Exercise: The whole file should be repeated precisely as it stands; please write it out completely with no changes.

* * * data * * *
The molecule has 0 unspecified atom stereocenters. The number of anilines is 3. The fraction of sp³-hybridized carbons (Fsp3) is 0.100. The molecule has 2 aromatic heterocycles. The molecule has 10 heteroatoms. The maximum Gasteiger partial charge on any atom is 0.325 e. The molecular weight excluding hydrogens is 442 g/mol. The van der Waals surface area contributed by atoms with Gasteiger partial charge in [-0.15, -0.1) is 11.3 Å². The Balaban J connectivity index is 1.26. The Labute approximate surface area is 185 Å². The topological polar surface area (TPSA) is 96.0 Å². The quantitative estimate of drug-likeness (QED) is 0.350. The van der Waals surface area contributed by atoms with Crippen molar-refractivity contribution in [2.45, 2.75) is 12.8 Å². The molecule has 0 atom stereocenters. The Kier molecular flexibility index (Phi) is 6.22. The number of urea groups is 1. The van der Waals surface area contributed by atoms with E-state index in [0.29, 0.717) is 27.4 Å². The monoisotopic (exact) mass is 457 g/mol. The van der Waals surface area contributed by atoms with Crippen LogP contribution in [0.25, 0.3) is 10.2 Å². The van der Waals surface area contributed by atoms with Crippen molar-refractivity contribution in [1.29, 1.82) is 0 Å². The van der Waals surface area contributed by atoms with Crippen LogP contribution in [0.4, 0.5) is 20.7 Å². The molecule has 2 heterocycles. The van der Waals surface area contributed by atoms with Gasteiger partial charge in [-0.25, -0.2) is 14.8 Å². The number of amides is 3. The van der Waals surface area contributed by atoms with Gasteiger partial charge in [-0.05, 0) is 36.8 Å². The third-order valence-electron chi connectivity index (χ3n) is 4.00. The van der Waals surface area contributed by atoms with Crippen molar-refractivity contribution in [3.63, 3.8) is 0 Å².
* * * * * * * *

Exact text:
The molecule has 0 unspecified atom stereocenters. The number of anilines is 3. The fraction of sp³-hybridized carbons (Fsp3) is 0.100. The molecule has 2 aromatic heterocycles. The molecule has 10 heteroatoms. The maximum Gasteiger partial charge on any atom is 0.325 e. The molecular weight excluding hydrogens is 442 g/mol. The van der Waals surface area contributed by atoms with Gasteiger partial charge in [-0.15, -0.1) is 11.3 Å². The Balaban J connectivity index is 1.26. The Labute approximate surface area is 185 Å². The topological polar surface area (TPSA) is 96.0 Å². The quantitative estimate of drug-likeness (QED) is 0.350. The van der Waals surface area contributed by atoms with Crippen molar-refractivity contribution in [2.45, 2.75) is 12.8 Å². The molecule has 0 atom stereocenters. The Kier molecular flexibility index (Phi) is 6.22. The number of urea groups is 1. The van der Waals surface area contributed by atoms with E-state index in [0.29, 0.717) is 27.4 Å². The monoisotopic (exact) mass is 457 g/mol. The van der Waals surface area contributed by atoms with Crippen LogP contribution in [0.25, 0.3) is 10.2 Å². The van der Waals surface area contributed by atoms with Crippen molar-refractivity contribution in [1.29, 1.82) is 0 Å². The van der Waals surface area contributed by atoms with Crippen LogP contribution in [0.4, 0.5) is 20.7 Å². The molecule has 2 heterocycles. The van der Waals surface area contributed by atoms with Gasteiger partial charge in [-0.25, -0.2) is 14.8 Å². The number of amides is 3. The van der Waals surface area contributed by atoms with Gasteiger partial charge in [-0.05, 0) is 36.8 Å². The third-order valence-electron chi connectivity index (χ3n) is 4.00. The van der Waals surface area contributed by atoms with Crippen molar-refractivity contribution in [3.63, 3.8) is 0 Å².